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New Churchyard burials

Grave markers uncovered at Liverpool Street
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The remains of 10 stone grave markers were found, one of which is displayed here. It is limestone and was found reused elsewhere. Originally it marked the burial place of Mary Godfree, who died on 2 September 1665, a victim of the Great Plague. An entry for her death was found in the burial register of St Giles Cripplegate, but she was interred in the New Churchyard.

A number of objects were discovered that had been deliberately placed in burials. The 20 amber, carnelian, glass and bone beads (on a modern string) were found with the skeleton of an infant. The London delftware plate depicts a well-known design, ‘Chinaman among grasses’ and dates to 1670-90. It had been placed in the coffin, face down, over the stomach area of a woman.

In some cases parts of the wooden coffins, iron coffin handles or decorative studs survived. From the late 17th to mid-18th century coffin lids decorated with metal studs were popular. Eleven were found with biographical details, usually initials and the date of death. This example [4] has the initials PW and the year 1676 set out in copper-alloy studs.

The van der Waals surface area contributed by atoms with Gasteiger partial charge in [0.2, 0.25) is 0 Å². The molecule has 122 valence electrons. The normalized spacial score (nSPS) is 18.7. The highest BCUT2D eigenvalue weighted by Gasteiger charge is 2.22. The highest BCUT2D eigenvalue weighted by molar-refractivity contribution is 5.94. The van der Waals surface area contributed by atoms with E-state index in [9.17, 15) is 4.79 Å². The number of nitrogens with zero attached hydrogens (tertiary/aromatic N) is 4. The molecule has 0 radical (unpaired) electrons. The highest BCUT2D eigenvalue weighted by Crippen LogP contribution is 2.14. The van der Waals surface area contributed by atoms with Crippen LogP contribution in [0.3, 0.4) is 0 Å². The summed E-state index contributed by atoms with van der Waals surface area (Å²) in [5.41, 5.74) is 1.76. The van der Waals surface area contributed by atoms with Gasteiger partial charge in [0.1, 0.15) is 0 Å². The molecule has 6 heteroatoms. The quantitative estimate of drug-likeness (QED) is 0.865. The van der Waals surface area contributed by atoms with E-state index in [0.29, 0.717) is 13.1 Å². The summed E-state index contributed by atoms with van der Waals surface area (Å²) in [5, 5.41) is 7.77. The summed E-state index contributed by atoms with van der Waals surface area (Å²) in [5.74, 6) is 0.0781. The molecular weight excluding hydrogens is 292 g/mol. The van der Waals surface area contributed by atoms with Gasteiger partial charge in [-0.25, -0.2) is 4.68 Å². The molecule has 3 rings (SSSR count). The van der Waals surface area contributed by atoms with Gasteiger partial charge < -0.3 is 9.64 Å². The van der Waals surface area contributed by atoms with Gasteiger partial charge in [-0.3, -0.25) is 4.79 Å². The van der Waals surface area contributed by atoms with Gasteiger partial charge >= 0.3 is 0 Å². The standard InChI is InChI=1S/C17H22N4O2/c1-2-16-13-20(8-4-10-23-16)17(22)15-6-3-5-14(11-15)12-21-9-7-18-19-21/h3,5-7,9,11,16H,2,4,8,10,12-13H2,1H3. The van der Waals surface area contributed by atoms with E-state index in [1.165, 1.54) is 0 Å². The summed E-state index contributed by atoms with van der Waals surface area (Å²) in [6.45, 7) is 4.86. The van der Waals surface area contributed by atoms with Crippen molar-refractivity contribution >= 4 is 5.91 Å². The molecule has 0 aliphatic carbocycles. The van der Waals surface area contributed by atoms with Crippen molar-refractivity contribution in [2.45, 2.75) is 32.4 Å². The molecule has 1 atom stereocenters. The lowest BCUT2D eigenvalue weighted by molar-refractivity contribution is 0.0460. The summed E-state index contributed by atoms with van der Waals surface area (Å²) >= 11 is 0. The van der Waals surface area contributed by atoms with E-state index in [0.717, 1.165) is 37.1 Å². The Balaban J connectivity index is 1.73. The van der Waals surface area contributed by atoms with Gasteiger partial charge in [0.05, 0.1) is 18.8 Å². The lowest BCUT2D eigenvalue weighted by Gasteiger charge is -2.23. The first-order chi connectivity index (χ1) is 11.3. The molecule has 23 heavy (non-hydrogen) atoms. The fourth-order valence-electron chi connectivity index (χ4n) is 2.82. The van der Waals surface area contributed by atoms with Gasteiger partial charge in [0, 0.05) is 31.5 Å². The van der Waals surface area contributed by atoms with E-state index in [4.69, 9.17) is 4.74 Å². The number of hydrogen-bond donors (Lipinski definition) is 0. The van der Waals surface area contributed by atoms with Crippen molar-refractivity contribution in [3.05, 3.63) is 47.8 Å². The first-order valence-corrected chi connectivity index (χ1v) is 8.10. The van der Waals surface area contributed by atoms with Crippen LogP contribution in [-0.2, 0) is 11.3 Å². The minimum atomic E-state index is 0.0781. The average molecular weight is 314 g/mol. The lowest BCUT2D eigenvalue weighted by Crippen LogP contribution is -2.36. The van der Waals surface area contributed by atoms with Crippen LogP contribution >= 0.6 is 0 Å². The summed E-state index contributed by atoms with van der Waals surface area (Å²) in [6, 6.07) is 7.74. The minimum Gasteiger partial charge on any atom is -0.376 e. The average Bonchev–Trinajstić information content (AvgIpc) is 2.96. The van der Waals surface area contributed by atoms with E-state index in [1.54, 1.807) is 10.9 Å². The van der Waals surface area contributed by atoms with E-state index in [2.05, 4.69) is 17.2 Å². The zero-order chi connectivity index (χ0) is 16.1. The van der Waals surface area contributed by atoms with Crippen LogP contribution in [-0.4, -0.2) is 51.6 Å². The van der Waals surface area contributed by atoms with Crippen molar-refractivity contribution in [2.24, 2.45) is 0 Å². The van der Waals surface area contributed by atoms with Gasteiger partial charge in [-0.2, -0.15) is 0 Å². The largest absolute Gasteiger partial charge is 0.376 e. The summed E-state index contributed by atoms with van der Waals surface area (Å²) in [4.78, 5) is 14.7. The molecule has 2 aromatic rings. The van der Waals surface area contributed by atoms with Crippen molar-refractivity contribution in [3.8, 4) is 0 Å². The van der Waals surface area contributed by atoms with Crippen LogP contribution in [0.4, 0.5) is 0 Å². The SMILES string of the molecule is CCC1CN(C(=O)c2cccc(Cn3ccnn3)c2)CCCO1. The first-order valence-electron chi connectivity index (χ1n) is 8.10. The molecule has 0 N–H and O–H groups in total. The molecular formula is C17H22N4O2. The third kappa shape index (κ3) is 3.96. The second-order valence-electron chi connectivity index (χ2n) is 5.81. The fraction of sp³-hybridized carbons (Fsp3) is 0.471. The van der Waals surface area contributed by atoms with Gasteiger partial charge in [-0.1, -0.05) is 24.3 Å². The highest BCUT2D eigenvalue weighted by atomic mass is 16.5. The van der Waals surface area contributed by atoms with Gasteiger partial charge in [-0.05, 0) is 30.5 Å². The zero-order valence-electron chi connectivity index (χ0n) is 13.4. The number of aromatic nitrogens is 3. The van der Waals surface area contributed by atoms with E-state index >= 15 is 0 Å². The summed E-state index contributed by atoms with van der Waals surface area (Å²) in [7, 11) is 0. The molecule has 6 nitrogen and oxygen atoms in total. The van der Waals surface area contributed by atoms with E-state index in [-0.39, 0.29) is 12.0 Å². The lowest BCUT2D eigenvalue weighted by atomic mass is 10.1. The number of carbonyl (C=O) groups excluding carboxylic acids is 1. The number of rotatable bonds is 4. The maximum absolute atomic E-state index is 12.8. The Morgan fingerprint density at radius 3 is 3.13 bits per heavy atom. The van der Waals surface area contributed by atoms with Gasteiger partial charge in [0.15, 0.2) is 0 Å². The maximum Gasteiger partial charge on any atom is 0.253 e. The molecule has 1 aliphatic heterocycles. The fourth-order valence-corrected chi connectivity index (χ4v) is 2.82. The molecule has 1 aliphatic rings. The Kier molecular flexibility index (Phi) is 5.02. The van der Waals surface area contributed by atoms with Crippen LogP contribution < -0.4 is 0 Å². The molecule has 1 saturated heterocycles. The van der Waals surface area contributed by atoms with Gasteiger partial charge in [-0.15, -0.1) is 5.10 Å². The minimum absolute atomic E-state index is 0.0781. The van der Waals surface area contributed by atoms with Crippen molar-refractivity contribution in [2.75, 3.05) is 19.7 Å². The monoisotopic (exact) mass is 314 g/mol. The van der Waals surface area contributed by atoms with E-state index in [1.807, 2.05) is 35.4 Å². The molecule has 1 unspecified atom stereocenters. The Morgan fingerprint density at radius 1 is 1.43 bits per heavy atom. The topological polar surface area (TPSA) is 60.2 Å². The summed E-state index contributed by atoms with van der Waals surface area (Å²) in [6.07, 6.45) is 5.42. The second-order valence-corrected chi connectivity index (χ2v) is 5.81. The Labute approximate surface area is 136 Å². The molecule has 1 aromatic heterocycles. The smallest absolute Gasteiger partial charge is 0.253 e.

Gravestone of Mary Godfree found at Liverpool Street_171115
Ten stone grave markers were found at the site. This one is for Mary Godfree, who died on 2 September 1665, a victim of the Great Plague.
Decorated coffin lid found on burial uncovered at Liverpool Street_191575
From the late 17th to mid-18th century decorated coffin lids were popular. This one, the earliest that was uncovered by Crossrail at Liverpool Street, shows the biographical details of the individual: 'RR 1674'.
Decorated coffin lid found on burial uncovered at Liverpool Street_257695
Eleven were found with biographical details (usually initials and date of death). This example reads ‘PW 1676’.
Beads found scattered around the neck of a one year old child burial uncovered at Liverpool Street_51316
The beads, shown here on a modern string, were found scattered around the neck of a one year old child. The beads are amber, white amber, carnelian, glass and bone.
London-made delftware plate found face down on a burial uncovered at Liverpool Street_257694
The London-made delftware plate (right) was found face down on the stomach of an adult woman (above).
London-made delftware plate found face down on a burial uncovered at Liverpool Street_257694
The plate may have contained salt, thought to be both a preservative and a protection against the devil.